Takeaway: Decisions addressing a seller’s exposure to vicarious liability for calls placed by a third-party telemarketer in violation of the Telephone Consumer Protection Act (“TCPA”) offer little predictability or guidance. In Jones v. Royal Admin. Servs., Inc., No. 15-17328, 2017 WL 3401317 (9th Cir. Aug. 9, 2017), the Ninth Circuit affirmed the district court’s grant of summary judgment and dismissed putative class claims against Royal Administrative Services, Inc. (“Royal”), finding that the All American Auto Protection (“AAAP”) telemarketers who made the calls were not agents of Royal. The ruling should provide some comfort to sellers that, so long as they do not overlook repeated TCPA violations or control the timing or volume of the calls, sellers can exercise control over the content of a telemarketer’s advertising without exposing themselves to TCPA liability.

Royal provides and administers vehicle service contracts (“VSCs”), car warranties that promise coverage for certain types of repairs and service. 2017 WL 3401317, at *1. Royal supplies its warranties to car dealers and direct-to-consumer marketing companies, who then market and sell the warranties to consumers. In 2001, Royal entered into an agreement with AAAP, a direct marketing firm that marketed VSCs to consumers for numerous VSC providers and administrators. The agreement provided guidelines governing the message AAAP could use to promote Royal’s VSCs and prohibited AAAP from engaging in “any act or omission that violates applicable state or Federal law, including but not limited to ‘robo-calling.’”

The named plaintiffs received calls from AAAP on their cell-phones that were allegedly made in violation of the TCPA. After the district court entered default judgment against AAAP, the plaintiffs added Royal as a defendant, alleging that AAAP’s telemarketers acted as an agent of Royal, and that Royal should be held vicariously liable for their TCPA violations.

In evaluating Royal’s liability, the Ninth Circuit applied standard agency principles, explaining that “the extent of control exercised by the principal” over the agent is the “essential ingredient” in determining whether the third-party telemarketer was an agent or independent contractor. 2017 WL 3401317, at *4. Applying the ten-factor agency test articulated by the Restatement (Second) of Agency § 220(2) (1958), the Court recognized that Royal exercised control over AAAP in numerous ways. Royal provided AAAP with scripts for the calls, trained AAAP’s telemarketers on how to sell Royal VSCs, required AAAP to keep records of its calls, and mandated that AAAP send weekly sales reports. Royal also required AAAP to take steps to protect consumer information and imposed strict guidelines on how AAAP collected payments for Royal. Id. Indeed, Royal’s president had visited AAAP’s call-center more than a dozen times in the previous three years. And AAAP performed a critical role in Royal’s business. Although Royal was in the business of selling VSCs, it relied entirely on third-party sellers like AAAP to sell its product to consumers. Id. at *6.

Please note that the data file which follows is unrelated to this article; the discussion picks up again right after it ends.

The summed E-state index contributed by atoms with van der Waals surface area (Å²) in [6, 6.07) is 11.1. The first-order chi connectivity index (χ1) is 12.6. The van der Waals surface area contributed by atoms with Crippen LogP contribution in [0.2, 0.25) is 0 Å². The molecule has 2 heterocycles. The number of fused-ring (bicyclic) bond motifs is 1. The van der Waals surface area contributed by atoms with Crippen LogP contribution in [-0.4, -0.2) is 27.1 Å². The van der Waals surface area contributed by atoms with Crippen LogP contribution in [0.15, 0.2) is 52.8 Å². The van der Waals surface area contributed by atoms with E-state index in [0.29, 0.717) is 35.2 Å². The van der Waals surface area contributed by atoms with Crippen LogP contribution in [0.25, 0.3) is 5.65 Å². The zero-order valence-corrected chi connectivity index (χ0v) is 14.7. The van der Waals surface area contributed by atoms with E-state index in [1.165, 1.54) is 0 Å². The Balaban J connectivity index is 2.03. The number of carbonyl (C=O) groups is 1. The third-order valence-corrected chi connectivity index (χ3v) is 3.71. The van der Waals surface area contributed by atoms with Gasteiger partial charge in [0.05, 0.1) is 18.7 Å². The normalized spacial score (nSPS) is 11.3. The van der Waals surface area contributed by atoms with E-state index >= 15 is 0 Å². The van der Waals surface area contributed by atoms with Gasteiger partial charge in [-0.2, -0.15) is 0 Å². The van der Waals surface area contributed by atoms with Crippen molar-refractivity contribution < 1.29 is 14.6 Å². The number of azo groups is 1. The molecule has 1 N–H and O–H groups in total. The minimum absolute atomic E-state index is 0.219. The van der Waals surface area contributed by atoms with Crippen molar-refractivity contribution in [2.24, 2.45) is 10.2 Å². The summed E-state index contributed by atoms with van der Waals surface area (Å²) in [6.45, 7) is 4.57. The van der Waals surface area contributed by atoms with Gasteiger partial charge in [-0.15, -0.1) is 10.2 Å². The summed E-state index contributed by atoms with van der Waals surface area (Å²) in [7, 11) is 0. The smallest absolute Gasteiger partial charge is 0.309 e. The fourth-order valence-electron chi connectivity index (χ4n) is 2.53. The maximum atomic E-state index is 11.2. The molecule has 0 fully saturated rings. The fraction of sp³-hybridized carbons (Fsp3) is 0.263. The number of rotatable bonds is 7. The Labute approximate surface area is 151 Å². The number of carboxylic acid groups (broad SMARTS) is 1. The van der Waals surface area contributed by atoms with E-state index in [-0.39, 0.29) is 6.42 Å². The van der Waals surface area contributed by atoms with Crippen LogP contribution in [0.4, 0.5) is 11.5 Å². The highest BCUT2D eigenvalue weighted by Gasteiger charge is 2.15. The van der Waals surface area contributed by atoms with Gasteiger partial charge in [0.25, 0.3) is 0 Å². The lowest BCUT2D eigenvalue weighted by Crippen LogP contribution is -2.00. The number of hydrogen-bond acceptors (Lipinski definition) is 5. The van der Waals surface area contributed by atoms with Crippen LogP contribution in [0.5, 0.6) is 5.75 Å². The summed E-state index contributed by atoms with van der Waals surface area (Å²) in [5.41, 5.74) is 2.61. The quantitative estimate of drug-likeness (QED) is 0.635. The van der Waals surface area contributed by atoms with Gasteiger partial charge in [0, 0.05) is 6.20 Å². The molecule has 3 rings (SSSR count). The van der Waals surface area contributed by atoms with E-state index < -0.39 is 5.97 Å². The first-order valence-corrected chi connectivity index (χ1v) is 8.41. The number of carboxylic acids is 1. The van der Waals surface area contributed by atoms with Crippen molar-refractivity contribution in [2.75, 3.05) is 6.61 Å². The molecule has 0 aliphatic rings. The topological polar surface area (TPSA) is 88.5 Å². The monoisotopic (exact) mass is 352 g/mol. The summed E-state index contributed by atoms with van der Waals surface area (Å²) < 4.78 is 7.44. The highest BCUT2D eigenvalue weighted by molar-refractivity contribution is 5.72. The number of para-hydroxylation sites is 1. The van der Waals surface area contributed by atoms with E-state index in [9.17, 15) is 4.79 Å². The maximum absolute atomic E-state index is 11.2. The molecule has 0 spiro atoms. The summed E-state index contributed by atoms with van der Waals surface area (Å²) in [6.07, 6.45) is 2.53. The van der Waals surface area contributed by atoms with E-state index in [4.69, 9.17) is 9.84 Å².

But the Ninth Circuit held that Royal did not exercise sufficient control to establish vicarious liability under the TCPA. Royal did not control the timing or volume of the calls. 2017 WL 3401317, at *4. AAAP picked the customers to call, determined when the calls would be made, used its own equipment, and received purely commission-based compensation. And Royal was not AAAP’s only VSC client. When calling a consumer, AAAP’s telemarketers would first sell the consumer on buying a VSC in general and then pitch a VSC of a specific company (like Royal). And there was no evidence that AAAP attempted to sell a Royal VSC to any of the named plaintiffs. Id. at *5.

The court also noted that Royal’s standards and procedures prohibited robo-calling. Unlike recent cases imposing vicarious liability, there was no evidence that Royal had overlooked repeated TCPA violations by AAAP. To the contrary, Royal had previously suspended its relationship with AAAP based on violations of Royal’s standards and procedures. 2017 WL 3401317, at *4. Although the court recognized that Royal exercised “some control over AAAP’s telemarketers,” the court concluded that AAAP’s telemarketers were independent contractors, and found no evidence that Royal exercised control over the calls at issue (because the telemarketers did not try to sell a Royal VSC). Id. at *6. The court therefore found that Royal could not be held vicariously liable for AAAP’s TCPA violations.

The TCPA’s draconian penalties, combined with courts’ unpredictable application of the fact-specific vicarious liability doctrine, put sellers in a difficult position. A seller should be able to exercise control over a third-party’s use of its trade name without risking liability for violations of the TCPA. In Jones, the Ninth Circuit sensibly distinguished between a seller’s control over the content of telemarketer’s advertising on the one hand, and control over the timing and form of the advertising on the other. The holding in Jones suggests that, even if sellers provide telemarketers with scripts and other sales materials and guidelines, sellers may be able to avoid vicarious liability by (1) contractually prohibiting TCPA violations, (2) investigating suspected violations, and (3) taking action to enforce future TCPA compliance.